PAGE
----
Snails form better memories thanks to chocolate, but do you?

Let's say you wanted to analyze if the purported brain benefit of flavonoids in chocolate actually did anything. How would you go about it? By teaching snails, of course.

Researchers from the University of Calgary set out to better understand the supposed memory benefits of flavonoids, specifically (−)epicatechin (epi), which is found in chocolate, red wine, and green tea. The snail Lymnaea stagnalis has very well understood memory pattern - if you immerse it in deoxygenated water, it'll naturally extend a breathing tube above water. You can teach the snail not to open its breathing tube, and 30 minutes of doing so generally sticks in the snail brain for around three hours.

When exposed to epi, this same half hour training session invoked a memory that lasted 24 hours rather than just the usual 3. Not only that, but when the scientists tried to undo the memory, it remained uniquely resilient. It's not quite clear the exact mechanism that this uses to improve memories — but it's not based on a sensory association, which some previous researchers suggested.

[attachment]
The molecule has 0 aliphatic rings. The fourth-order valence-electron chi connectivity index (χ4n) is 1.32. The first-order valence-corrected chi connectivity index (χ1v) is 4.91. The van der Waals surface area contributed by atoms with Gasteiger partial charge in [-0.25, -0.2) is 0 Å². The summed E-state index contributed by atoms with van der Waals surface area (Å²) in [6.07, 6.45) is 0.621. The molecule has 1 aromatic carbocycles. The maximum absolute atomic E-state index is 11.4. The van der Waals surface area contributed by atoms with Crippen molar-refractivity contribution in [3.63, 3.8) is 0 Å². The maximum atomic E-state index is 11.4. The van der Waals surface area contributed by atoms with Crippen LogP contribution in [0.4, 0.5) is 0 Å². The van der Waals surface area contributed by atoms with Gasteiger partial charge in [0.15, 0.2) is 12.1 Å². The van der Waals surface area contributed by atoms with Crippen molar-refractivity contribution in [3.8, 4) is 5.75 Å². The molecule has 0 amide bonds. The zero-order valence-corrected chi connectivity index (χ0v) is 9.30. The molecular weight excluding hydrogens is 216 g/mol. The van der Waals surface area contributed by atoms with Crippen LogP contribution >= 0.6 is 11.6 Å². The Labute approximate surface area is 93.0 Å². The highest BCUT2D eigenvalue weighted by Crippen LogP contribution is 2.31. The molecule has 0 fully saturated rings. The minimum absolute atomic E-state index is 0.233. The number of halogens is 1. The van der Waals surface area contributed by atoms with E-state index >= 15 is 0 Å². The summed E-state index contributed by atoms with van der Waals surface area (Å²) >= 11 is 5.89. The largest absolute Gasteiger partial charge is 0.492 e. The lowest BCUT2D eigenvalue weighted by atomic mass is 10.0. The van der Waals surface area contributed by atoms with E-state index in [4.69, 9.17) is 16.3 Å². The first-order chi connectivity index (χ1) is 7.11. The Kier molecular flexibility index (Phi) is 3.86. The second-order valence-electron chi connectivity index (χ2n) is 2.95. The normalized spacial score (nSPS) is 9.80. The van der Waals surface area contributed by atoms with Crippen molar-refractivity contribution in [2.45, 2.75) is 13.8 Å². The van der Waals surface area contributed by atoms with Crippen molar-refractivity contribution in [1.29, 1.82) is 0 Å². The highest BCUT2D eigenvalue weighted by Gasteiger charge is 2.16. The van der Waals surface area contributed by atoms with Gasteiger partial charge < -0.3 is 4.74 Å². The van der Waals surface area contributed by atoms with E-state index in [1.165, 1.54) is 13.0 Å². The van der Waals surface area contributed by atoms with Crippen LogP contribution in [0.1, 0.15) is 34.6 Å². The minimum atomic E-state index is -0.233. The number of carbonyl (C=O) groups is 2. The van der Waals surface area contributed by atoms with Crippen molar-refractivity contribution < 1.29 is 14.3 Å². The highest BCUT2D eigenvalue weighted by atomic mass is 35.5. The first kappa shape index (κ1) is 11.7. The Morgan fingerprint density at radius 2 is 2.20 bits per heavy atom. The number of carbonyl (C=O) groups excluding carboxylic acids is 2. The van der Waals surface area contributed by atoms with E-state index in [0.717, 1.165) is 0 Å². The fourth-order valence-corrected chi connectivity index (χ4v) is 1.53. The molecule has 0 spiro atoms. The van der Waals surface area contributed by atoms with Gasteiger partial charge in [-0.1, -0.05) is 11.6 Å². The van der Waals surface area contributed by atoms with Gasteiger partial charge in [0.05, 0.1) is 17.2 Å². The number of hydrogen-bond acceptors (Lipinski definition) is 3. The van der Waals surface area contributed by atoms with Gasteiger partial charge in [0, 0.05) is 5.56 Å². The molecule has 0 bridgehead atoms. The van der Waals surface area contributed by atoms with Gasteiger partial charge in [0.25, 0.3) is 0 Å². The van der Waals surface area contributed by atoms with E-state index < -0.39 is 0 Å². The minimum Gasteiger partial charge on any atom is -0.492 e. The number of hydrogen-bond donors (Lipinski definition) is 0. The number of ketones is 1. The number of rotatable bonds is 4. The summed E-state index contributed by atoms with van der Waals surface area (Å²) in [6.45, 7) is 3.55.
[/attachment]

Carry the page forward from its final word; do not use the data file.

Interestingly, this research involved some of the same people who proved that meth can help your memories, too. So, if a half-bar of dark chocolate isn't doing it, maybe it's time to give Walter White a call.

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